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Millions of sales lost due to spelling mistakes

by Hugo Jobling on 14 July 2011, 13:27

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Spelling it out

Online retailers are said to be losing 'millions' of sales due to spelling mistakes. The BBC reports that a survey of a online sales by entrepreneur Charles Duncombe revealed that single spelling mistakes can reduces sales significantly.

The research found that potential customers are turned off by errors in spelling and grammar on websites, as they lose faith in the credibility of the retailer.  In one instance, fixing one spelling mistake saw sales double. Although not all products will be as negatively impacted by bad spelling, it's nonetheless a telling sign of the impact simple, easily avoided errors can have.

The issue, it seems to be agreed is the growing acceptance of poor spelling and grammar in social circles, the results of which leak into business. While via SMS or on Facebook and Twitter bad spelling is unlikely to have a hugely negative effect, on a business site the impact can be huge.

Duncombe says that the problem is the growing number of employees with poor spelling.  "I know that industry bemoaning the education system is nothing new but it is becoming more and more of a problem with more companies going online. This is because when you sell or communicate on the Internet 99 per cent of the time it is done by the written word."

The CBI has a similar opinion. James Fothergill, the CBI's head of education and skills, said: "Our recent research shows that 42% of employers are not satisfied with the basic reading and writing skills of school and college leavers and almost half have had to invest in remedial training to get their staff's skills up-to-scratch. This situation is a real concern and the government must make the improvement of basic literacy and numeracy skills of all school and college leavers a top priority."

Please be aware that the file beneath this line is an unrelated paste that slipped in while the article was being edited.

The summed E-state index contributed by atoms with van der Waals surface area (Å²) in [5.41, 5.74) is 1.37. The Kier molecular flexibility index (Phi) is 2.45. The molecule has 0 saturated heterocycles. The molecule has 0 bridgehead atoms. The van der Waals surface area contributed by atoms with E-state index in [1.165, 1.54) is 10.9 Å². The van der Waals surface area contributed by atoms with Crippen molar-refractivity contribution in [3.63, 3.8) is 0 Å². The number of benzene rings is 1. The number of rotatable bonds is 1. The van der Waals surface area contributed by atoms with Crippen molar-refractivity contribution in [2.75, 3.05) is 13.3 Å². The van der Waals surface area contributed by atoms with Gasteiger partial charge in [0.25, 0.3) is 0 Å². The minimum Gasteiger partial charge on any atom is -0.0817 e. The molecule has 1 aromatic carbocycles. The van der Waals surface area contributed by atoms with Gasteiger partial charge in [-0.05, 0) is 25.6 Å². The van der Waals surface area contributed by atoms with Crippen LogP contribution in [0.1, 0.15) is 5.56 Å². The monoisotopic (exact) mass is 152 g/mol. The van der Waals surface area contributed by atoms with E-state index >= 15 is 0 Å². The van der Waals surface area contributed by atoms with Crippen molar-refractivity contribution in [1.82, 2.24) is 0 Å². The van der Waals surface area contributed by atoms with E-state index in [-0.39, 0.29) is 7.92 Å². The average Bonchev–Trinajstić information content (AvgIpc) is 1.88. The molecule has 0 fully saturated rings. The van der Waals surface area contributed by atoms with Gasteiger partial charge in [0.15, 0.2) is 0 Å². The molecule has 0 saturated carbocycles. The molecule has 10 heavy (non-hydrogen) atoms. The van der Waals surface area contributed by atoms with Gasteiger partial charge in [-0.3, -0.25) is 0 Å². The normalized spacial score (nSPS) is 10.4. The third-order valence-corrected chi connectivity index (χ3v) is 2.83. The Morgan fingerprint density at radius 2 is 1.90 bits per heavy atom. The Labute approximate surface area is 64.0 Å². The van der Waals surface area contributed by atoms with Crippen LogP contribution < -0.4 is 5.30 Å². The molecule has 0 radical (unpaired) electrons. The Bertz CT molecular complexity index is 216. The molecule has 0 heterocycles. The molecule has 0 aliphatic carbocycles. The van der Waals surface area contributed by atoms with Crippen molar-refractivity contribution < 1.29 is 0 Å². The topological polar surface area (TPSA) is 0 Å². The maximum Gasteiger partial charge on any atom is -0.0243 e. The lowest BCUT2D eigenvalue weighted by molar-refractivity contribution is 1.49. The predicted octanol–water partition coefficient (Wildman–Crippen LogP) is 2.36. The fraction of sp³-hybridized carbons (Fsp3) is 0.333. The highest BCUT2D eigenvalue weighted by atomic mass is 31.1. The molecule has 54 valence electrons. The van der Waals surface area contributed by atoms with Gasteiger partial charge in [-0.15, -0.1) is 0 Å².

Whether the Government can or will do anything to reverse the growing problem of poor spelling remains to be seen. The problem certainly won't disappear overnight, though.

HEXUS Forums :: 24 Comments

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as they lose faith on the credibility of the retailer.
Shouldn't that be ‘in’? ;)
personally I prefer better descriptions:

Shouldn't that be ‘in’? ;)

Delicious irony :D
The issue, it seems to be agreed is the growing acceptance of poor spelling and grammar in social circles, the results of which leak into business.

Similarly, this sentence needs another comma after “it seems to be agreed”. That'll be 10p, please! ;)

And the research is absolutely right: I simply won't buy from a website that can't even get basic spelling and grammar right.

The worst example of this I've seen recently wasn't even online - I went to an event at MediaCity last weekend and the display boards explaining the BBC's move to Salford had "it's" in a possessive sense. Twice. On huge display boards intended to be read the public. At the BBC's new flagship headquarters. I was staggered.
Spelling and grammar seems to be more a matter of effort and practice than education.

Personally, I disregard cosmetic errors in language. The most important factor for me, is that the pertinent details are accurate.